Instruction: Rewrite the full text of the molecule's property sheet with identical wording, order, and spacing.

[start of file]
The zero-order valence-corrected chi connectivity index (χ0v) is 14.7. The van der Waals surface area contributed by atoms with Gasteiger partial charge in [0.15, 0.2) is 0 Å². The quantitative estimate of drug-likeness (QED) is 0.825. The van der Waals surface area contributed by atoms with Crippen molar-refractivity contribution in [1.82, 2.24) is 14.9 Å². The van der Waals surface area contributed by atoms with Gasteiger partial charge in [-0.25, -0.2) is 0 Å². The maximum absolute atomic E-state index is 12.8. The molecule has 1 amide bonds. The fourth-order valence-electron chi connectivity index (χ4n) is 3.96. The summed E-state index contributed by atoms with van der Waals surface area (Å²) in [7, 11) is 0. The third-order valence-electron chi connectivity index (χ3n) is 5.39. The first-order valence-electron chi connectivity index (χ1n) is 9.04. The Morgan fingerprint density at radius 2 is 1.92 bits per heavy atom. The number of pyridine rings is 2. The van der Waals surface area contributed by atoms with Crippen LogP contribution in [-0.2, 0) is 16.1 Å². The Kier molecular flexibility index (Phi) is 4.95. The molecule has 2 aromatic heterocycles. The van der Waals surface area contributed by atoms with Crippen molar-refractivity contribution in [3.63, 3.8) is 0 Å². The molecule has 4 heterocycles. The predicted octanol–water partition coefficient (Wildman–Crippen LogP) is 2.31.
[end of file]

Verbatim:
The zero-order valence-corrected chi connectivity index (χ0v) is 14.7. The van der Waals surface area contributed by atoms with Gasteiger partial charge in [0.15, 0.2) is 0 Å². The quantitative estimate of drug-likeness (QED) is 0.825. The van der Waals surface area contributed by atoms with Crippen molar-refractivity contribution in [1.82, 2.24) is 14.9 Å². The van der Waals surface area contributed by atoms with Gasteiger partial charge in [-0.25, -0.2) is 0 Å². The maximum absolute atomic E-state index is 12.8. The molecule has 1 amide bonds. The fourth-order valence-electron chi connectivity index (χ4n) is 3.96. The summed E-state index contributed by atoms with van der Waals surface area (Å²) in [7, 11) is 0. The third-order valence-electron chi connectivity index (χ3n) is 5.39. The first-order valence-electron chi connectivity index (χ1n) is 9.04. The Morgan fingerprint density at radius 2 is 1.92 bits per heavy atom. The number of pyridine rings is 2. The van der Waals surface area contributed by atoms with Crippen LogP contribution in [-0.2, 0) is 16.1 Å². The Kier molecular flexibility index (Phi) is 4.95. The molecule has 2 aromatic heterocycles. The van der Waals surface area contributed by atoms with Crippen molar-refractivity contribution in [3.63, 3.8) is 0 Å². The molecule has 4 heterocycles. The predicted octanol–water partition coefficient (Wildman–Crippen LogP) is 2.31.